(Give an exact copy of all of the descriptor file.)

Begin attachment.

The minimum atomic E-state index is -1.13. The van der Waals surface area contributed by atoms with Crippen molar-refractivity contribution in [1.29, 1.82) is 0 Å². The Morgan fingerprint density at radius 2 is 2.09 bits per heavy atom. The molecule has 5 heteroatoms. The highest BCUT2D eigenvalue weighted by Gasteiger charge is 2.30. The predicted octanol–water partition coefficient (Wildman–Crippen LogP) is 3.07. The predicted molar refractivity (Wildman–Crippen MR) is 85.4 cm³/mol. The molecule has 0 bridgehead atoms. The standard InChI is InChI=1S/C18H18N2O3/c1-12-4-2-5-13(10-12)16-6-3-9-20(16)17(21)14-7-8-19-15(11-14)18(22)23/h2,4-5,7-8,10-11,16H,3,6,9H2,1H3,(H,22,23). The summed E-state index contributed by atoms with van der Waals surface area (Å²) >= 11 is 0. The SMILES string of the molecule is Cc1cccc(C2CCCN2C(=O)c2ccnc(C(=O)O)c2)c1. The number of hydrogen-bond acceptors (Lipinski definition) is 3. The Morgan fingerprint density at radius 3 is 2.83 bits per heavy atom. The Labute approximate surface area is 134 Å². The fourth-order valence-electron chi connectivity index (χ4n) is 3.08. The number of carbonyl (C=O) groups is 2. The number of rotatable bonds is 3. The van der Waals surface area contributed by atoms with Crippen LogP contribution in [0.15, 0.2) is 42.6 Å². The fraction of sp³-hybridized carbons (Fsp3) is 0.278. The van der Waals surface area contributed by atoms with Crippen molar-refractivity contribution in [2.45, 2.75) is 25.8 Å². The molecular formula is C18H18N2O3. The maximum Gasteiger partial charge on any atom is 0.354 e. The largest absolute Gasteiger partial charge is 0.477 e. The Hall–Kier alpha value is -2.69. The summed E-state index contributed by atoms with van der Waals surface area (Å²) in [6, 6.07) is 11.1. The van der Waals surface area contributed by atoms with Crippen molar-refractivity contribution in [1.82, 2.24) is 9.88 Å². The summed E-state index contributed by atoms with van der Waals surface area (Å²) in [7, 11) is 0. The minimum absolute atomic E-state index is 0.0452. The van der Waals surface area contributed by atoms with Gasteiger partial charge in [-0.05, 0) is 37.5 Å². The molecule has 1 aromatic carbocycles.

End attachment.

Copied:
The minimum atomic E-state index is -1.13. The van der Waals surface area contributed by atoms with Crippen molar-refractivity contribution in [1.29, 1.82) is 0 Å². The Morgan fingerprint density at radius 2 is 2.09 bits per heavy atom. The molecule has 5 heteroatoms. The highest BCUT2D eigenvalue weighted by Gasteiger charge is 2.30. The predicted octanol–water partition coefficient (Wildman–Crippen LogP) is 3.07. The predicted molar refractivity (Wildman–Crippen MR) is 85.4 cm³/mol. The molecule has 0 bridgehead atoms. The standard InChI is InChI=1S/C18H18N2O3/c1-12-4-2-5-13(10-12)16-6-3-9-20(16)17(21)14-7-8-19-15(11-14)18(22)23/h2,4-5,7-8,10-11,16H,3,6,9H2,1H3,(H,22,23). The summed E-state index contributed by atoms with van der Waals surface area (Å²) >= 11 is 0. The SMILES string of the molecule is Cc1cccc(C2CCCN2C(=O)c2ccnc(C(=O)O)c2)c1. The number of hydrogen-bond acceptors (Lipinski definition) is 3. The Morgan fingerprint density at radius 3 is 2.83 bits per heavy atom. The Labute approximate surface area is 134 Å². The fourth-order valence-electron chi connectivity index (χ4n) is 3.08. The number of carbonyl (C=O) groups is 2. The number of rotatable bonds is 3. The van der Waals surface area contributed by atoms with Crippen LogP contribution in [0.15, 0.2) is 42.6 Å². The fraction of sp³-hybridized carbons (Fsp3) is 0.278. The van der Waals surface area contributed by atoms with Crippen molar-refractivity contribution in [2.45, 2.75) is 25.8 Å². The molecular formula is C18H18N2O3. The maximum Gasteiger partial charge on any atom is 0.354 e. The largest absolute Gasteiger partial charge is 0.477 e. The Hall–Kier alpha value is -2.69. The summed E-state index contributed by atoms with van der Waals surface area (Å²) in [6, 6.07) is 11.1. The van der Waals surface area contributed by atoms with Crippen molar-refractivity contribution in [1.82, 2.24) is 9.88 Å². The summed E-state index contributed by atoms with van der Waals surface area (Å²) in [7, 11) is 0. The minimum absolute atomic E-state index is 0.0452. The van der Waals surface area contributed by atoms with Gasteiger partial charge in [-0.05, 0) is 37.5 Å². The molecule has 1 aromatic carbocycles.